not a member? click here to sign up
The optimum situation for playing this album in is at some kind of frat house initiation ceremony drunk out of your mind on applerot
Peter Murphy, 18 Jul 2002
Does anybody remember laughter?
You know it’s all gone to hell in a handcart when you start quoting Robert Plant ad-libs. Thing is though, damn-all pro rock bands seem to be having FUN anymore. Maybe there’s just too much filthy moolah at stake in the music business now for people to make throwaway records. Maybe the times just don’t lend themselves to apocalyptic bravado (not that the current period is any worse than say, the sacking of the Roman Empire or the Black Plague, but the constant sky-is-falling squawking of Sky and CNN always sucks the sourest milk to the top of the glass teat).
So, honorary exceptions like The Hives and the White Stripes aside, why do all the young droogs sound leaden of heart and mind? Where’s the frivolity? Not crap comedy records and novelty Euro-summer hits about chicken enemas, just a little Ah-what-the-fuck, a little wilful ridiculousness, a little gallows humour. False nostalgia is a pox upon the culture, but I must admit I sometimes catch myself yearning for The Cramps’ ‘Can Your Pussy Do The Dog?’ or The Ramones’ ‘The KKK Took My Baby Away’. In fact, right now, hip-hop’s got more gas per mile than rock ‘n’ roll: Missy Elliott’s freak-on frug, Bubba Sparxxx’s butt-ugly beat science, Afroman, Eminem, Ol’ Dirty Bastard, Outkast.
Once, you could at least rely on the heavy rock sector to provide class clowns like Motley Crue or WASP or Twisted Sister, but since the advent of the bedwetting generation, metal muthas have taken Eddie Vedder and Alice In Chains as their template, and your average metallic platter sounds more like a day on the shrink’s couch rather than a weekend at Sam Snort’s. When this works, as with System Of A Down, cool enough. When it doesn’t, it’s Creed and Nickelback and pass the barf bag please.
Enter Tenacious D, the spoof metal brainchild (or perhaps buttchild would be more apposite) of comic actor Jack Black and his buddy Kyle Gass. This is Spinal Tap – and yet not. If the first rule of parody is a genuine love for the subject you’re ripping the piss out of, then Jack and Kyle drink deep from the fragrant cowboy-booted foot of corn-fed 70s and 80s macho metal: Ronnie James Dio, Manowar, the fuckin’ Nuge, Molly Hatchet etc. So yes, Tenacious D is a merciless send up of chest-wiggery, but it also glows with a strange sort of reverence. Bear in mind that there are a whole lot of teenagers to 50-somethings who first broke their underpants to the kind of “I set her upon my prancing steed” beefcake rawk pastiched here.
I’m not going to spoil this album for you by retelling all its jokes badly. If you’ve seen the single ‘Tribute’ on the tube, you’ll know what I’m talking about. Stoopid shit, but funny. Random sample – the sword and sorcery skit ‘Wonderboy’, delivered with scarily obsessive attention to Uriah Heep detail.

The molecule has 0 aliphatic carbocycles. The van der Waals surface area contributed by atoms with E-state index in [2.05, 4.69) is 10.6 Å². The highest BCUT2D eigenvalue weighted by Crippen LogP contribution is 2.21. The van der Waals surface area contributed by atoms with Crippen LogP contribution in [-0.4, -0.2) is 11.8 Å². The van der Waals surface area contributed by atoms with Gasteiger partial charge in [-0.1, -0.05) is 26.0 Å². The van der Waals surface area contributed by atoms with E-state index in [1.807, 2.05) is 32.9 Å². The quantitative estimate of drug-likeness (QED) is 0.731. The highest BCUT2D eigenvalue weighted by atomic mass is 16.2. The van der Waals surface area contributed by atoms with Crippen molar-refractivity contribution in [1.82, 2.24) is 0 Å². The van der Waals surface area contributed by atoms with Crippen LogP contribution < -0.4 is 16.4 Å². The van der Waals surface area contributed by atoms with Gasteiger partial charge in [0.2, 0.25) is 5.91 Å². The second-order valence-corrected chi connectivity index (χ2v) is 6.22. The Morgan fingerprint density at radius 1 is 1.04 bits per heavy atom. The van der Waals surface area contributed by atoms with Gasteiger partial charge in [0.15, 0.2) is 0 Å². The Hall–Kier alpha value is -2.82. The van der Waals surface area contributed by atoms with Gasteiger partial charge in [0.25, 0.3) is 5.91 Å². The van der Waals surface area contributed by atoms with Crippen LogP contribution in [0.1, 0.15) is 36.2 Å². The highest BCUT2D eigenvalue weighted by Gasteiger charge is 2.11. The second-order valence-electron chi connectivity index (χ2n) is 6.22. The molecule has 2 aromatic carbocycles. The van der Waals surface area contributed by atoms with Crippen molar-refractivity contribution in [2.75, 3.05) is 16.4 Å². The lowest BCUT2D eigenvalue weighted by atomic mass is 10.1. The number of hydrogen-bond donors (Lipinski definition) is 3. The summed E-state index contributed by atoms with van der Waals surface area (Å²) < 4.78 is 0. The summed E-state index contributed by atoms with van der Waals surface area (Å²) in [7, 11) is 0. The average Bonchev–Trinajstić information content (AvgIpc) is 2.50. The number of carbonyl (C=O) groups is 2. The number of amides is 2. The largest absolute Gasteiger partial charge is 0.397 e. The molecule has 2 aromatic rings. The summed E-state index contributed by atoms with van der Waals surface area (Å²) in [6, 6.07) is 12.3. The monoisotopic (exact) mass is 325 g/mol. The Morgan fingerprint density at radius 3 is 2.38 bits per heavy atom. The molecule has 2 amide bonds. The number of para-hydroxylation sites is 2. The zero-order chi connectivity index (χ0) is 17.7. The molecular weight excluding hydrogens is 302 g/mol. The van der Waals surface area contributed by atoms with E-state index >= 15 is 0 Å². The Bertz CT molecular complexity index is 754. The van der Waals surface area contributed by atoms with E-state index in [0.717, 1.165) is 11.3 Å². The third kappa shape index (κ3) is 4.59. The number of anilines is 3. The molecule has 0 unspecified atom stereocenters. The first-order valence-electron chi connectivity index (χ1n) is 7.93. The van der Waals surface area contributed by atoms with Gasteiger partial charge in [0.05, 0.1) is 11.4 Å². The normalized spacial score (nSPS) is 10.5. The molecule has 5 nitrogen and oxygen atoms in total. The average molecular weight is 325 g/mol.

“High above the mucky muck/Castle made of clouds/There sits Wonderboy/Sitting oh so proudly” croons JB like Ian Gillan on mushrooms, before getting down to the real nitty gritty: “Now it’s time for me to tell you about Young Nasty Man, arch rival and nemesis of Wonderboy, with powers comparable to Wonderboy/‘What powers?’ you ask. How about the power to kill a yak from 200 yards away… with mind bullets!”
There’s also a we-are-not-worthy paean to Ronnie James Dio and one for the ladeez called ‘Fuck Her Gently’ and a whole bunch of souped-up southern boogie Harley Davidson highway hymns (“The road is fucken hard/The road is fucken tough…”). Need I go on?
How they managed to pitch such nonsense to producers The Dust Brothers and special guest Dave Grohl is anybody’s guess. I mean, just listen to Grohl play the drums on this stuff, exercising metal muscles unflexed since his Scream days. Behold the juvenile delinquent glee with which he resurrects a whole vocabulary of totally tasteless press rolls and paradiddles, the kind of Music Maker basement bozo chops that would’ve reduced Kurt and Krist to helpless tears of mirth. Dave, you fucken ROCK dude.
So, the optimum situation for playing this album in is at some kind of frat house initiation ceremony drunk out of your mind on applerot. Granted, like a lot of parody albums (as opposed to comedy ones) it may only be good for a few plays in specialised circumstances before the novelty wears off.
But fuck it, at the other end of the emotional and aesthetic spectrum, I only play some of my all-time favourite recordings – Lou’s Berlin or Miles’ Sketches Of Spain or Bonnie Prince Billy’s I See A Darkness – a couple of times a year, because that level of intensity can fry your brain on a daily basis. Sometimes you need static to block out the inhumanity, not hypersensitise your soul to it.
Tenacious D is one such blast of static. It made me and my invisible friends laugh out loud, repeatedly. For that, we are eternally grateful.